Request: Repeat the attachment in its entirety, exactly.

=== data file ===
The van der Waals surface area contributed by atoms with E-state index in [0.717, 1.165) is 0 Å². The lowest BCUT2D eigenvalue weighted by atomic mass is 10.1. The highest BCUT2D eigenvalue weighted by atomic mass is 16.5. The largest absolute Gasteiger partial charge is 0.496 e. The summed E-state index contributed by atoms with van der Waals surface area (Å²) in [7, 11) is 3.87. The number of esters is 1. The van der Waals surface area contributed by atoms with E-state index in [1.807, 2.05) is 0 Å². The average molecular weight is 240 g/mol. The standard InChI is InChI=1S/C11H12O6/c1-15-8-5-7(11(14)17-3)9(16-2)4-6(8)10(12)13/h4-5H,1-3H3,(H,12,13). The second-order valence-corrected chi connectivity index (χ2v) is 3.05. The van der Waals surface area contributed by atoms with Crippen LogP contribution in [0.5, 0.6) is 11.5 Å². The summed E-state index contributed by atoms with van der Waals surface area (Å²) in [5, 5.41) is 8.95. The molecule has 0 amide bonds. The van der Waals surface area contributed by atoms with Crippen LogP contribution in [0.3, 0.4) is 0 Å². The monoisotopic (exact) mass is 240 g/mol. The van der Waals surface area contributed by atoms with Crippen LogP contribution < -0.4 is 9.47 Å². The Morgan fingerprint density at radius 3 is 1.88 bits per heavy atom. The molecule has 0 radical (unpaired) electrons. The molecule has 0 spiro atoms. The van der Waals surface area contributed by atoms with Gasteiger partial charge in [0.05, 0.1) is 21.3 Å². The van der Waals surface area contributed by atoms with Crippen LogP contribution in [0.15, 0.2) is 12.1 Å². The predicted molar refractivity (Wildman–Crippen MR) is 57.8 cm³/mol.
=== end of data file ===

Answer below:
The van der Waals surface area contributed by atoms with E-state index in [0.717, 1.165) is 0 Å². The lowest BCUT2D eigenvalue weighted by atomic mass is 10.1. The highest BCUT2D eigenvalue weighted by atomic mass is 16.5. The largest absolute Gasteiger partial charge is 0.496 e. The summed E-state index contributed by atoms with van der Waals surface area (Å²) in [7, 11) is 3.87. The number of esters is 1. The van der Waals surface area contributed by atoms with E-state index in [1.807, 2.05) is 0 Å². The average molecular weight is 240 g/mol. The standard InChI is InChI=1S/C11H12O6/c1-15-8-5-7(11(14)17-3)9(16-2)4-6(8)10(12)13/h4-5H,1-3H3,(H,12,13). The second-order valence-corrected chi connectivity index (χ2v) is 3.05. The van der Waals surface area contributed by atoms with Crippen LogP contribution in [0.5, 0.6) is 11.5 Å². The summed E-state index contributed by atoms with van der Waals surface area (Å²) in [5, 5.41) is 8.95. The molecule has 0 amide bonds. The van der Waals surface area contributed by atoms with Crippen LogP contribution in [0.3, 0.4) is 0 Å². The monoisotopic (exact) mass is 240 g/mol. The van der Waals surface area contributed by atoms with Crippen LogP contribution < -0.4 is 9.47 Å². The Morgan fingerprint density at radius 3 is 1.88 bits per heavy atom. The molecule has 0 radical (unpaired) electrons. The molecule has 0 spiro atoms. The van der Waals surface area contributed by atoms with Gasteiger partial charge in [0.05, 0.1) is 21.3 Å². The van der Waals surface area contributed by atoms with Crippen LogP contribution in [0.15, 0.2) is 12.1 Å². The predicted molar refractivity (Wildman–Crippen MR) is 57.8 cm³/mol.